Responding to the release of draft legislation requiring tobacco products to be sold in “plain packaging”, ICC Secretary General Jean-Guy Carrier said, in a letter to Australian Trade Minister Craig Emerson, that the proposal creates a dangerous precedent that could have far-reaching impacts on the use of trademarks and other intellectual property in Australia and globally.
“Our members strongly support the protection of public health, and we are not questioning the adverse consequences of long-term tobacco use or the government’s role in reducing tobacco use,” said Jeffrey Hardy, Coordinator of ICC’s Business Action to Stop Counterfeiting and Piracy (BASCAP) initiative. “However, the solution being proposed is simply wrong and bad public policy. We urge the Australian government to consider policy alternatives to the ‘plain packaging’ proposal, that would further the government’s health policy goals without creating a dangerous precedent with negative consequences that go far beyond the aims of the new rules.”
Restricting trademarks and branding of products removes a valuable accountability and responsibility mechanism that consumers depend on to make the best choices in the marketplace, according to ICC.
“Plain packaging makes it easier for packaging to be copied by counterfeiters, exposing consumers to products with unknown and potentially dangerous ingredients, and it makes it more difficult for consumers to identify the manufacturer responsible for responding to complaints or problems,” Mr Hardy said. “It also would reduce the brand owners’ ability to take action against counterfeiters, and increase burdens on already overstretched public agencies working to enforce intellectual property protections in the face of escalating counterfeiting and piracy throughout Australia and worldwide.”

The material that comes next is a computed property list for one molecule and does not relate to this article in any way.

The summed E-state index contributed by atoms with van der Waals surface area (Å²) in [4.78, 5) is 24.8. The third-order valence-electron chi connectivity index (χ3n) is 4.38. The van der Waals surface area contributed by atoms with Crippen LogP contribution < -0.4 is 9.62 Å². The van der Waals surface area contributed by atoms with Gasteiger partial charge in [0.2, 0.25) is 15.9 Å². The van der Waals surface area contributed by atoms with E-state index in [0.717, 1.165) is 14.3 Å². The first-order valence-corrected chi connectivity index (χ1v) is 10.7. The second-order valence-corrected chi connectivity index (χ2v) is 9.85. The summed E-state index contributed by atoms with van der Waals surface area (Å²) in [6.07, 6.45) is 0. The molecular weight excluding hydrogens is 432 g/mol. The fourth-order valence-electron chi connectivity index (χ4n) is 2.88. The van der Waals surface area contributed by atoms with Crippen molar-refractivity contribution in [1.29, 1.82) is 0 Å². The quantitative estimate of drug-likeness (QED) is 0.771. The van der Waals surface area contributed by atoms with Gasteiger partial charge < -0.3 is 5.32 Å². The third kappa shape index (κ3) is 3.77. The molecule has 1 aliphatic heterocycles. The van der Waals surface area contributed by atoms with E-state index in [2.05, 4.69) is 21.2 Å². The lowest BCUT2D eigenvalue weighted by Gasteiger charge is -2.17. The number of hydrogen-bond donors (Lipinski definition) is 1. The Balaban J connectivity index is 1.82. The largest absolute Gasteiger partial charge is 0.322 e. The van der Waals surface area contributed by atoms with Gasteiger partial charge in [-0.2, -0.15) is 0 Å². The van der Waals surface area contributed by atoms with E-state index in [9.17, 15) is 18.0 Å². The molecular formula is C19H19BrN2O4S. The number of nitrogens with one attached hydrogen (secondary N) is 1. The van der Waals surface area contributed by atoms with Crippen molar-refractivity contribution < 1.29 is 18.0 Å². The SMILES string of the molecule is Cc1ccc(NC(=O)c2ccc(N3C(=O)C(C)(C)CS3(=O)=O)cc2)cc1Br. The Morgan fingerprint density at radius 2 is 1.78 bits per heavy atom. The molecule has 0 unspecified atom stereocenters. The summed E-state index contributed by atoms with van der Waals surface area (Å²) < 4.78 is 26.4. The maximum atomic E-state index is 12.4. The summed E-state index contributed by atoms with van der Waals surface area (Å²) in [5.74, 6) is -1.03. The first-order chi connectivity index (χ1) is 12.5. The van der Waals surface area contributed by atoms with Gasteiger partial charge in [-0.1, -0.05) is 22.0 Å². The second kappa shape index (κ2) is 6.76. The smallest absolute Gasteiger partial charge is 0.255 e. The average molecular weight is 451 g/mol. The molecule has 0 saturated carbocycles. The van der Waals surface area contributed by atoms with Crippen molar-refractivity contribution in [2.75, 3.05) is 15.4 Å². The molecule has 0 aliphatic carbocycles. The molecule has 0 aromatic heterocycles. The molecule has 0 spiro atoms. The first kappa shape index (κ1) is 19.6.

“The ability of brand owners to market their product in unique and easily identifiable ways is a core element of a developed society’s protection of intellectual property rights,” Mr Hardy said. “Removing one industry’s ability to use its intellectual property rights opens the door to extend this violation of IP rights to other industries and other brand owners in Australia and around the world.”
Several governments have previously considered and rejected plain packaging as a solution to controlling tobacco use. There has been no research and no data to support plain packaging as a deterrent to smoking.
“The proposed regulations undermine the Australian government’s goals of fostering and encouraging the growth of markets for Australian products,” Mr Hardy said. “Australia has been a leading voice in support of IP and rules-based commerce, but the proposed regulations mandating the elimination of trademarks and trade dress are in direct and dangerous conflict with this view.”
ICC pointed out that international law protects trademarks and intellectual property. Several laws and treaties prohibit actions which would harm trademark ownership rights, including the WTO Agreement on Trade Related Aspects of Intellectual Property Rights (TRIPS) and the Paris Convention for the Protection of Industrial Property. These laws protect branding and trademarks for all legal products. Denying the ability to create, maintain and use trademarks and to distinguish products is in direct conflict with these laws and prevents the legitimate functioning of brands in a marketplace.
“On behalf of global business, ICC urges the Australian government to carefully consider its recommendation regarding plain packaging within the wider context of IP protection policies, laws and enforcement regimes and the impact it will have on business and government’s ability to effectively fight against the problems of counterfeiting and piracy and protect the public’s health,” Mr Hardy said. “We urge the Australian government to reject ‘plain packaging’ and look for alternative policy options.”